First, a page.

'Hybrid 3D Printing' Makes Soft, Wearable Electronics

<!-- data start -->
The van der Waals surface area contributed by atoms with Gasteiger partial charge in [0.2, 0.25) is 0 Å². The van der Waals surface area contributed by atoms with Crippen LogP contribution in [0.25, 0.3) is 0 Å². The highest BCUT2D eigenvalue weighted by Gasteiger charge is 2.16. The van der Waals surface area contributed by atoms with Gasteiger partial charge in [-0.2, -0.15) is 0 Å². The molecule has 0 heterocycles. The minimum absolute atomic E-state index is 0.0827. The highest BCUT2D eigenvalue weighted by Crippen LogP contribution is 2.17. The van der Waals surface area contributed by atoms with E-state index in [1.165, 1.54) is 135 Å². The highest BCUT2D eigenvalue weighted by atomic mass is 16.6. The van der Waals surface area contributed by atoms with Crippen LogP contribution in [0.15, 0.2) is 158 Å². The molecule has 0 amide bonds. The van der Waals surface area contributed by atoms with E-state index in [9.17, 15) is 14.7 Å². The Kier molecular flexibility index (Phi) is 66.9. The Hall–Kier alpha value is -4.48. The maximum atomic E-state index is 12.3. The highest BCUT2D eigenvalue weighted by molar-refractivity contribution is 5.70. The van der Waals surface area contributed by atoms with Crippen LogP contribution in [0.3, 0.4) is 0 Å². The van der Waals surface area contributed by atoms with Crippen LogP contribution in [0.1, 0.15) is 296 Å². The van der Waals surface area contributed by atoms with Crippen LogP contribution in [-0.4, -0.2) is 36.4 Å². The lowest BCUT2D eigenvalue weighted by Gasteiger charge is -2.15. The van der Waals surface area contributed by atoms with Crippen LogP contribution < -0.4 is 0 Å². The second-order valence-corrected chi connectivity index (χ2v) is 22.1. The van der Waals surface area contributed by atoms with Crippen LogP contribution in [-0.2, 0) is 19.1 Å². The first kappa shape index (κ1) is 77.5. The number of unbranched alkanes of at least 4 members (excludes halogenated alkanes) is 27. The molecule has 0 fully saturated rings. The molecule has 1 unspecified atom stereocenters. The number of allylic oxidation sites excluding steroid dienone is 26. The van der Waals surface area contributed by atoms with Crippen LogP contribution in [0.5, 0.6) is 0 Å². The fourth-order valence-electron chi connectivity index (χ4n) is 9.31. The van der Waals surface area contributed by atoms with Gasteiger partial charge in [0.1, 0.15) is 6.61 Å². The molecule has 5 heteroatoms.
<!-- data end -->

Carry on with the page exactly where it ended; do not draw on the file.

Wearable electronic devices that aim to track and measure the body's movements must be able to flex and stretch with the body, yet integrating rigid electrical components on or within flexible skin-mimicking matrix materials can be challenging. A new hybrid 3D printing technique developed at the Wyss Institute at Harvard University  combines stretchable conductive inks and electronic components into durable wearable devices that move with the body and offer increased programmability. The stretchable conductive ink is made of thermoplastic polyurethane (TPU), a flexible plastic that is mixed with silver flakes. "With this technique, we can print the electronic sensor directly onto the material, digitally pick-and-place electronic components, and print the conductive interconnects that complete the electronic circuitry required to 'read' the sensor's data signal in one fell swoop," says Harvard engineer Alex Valentine.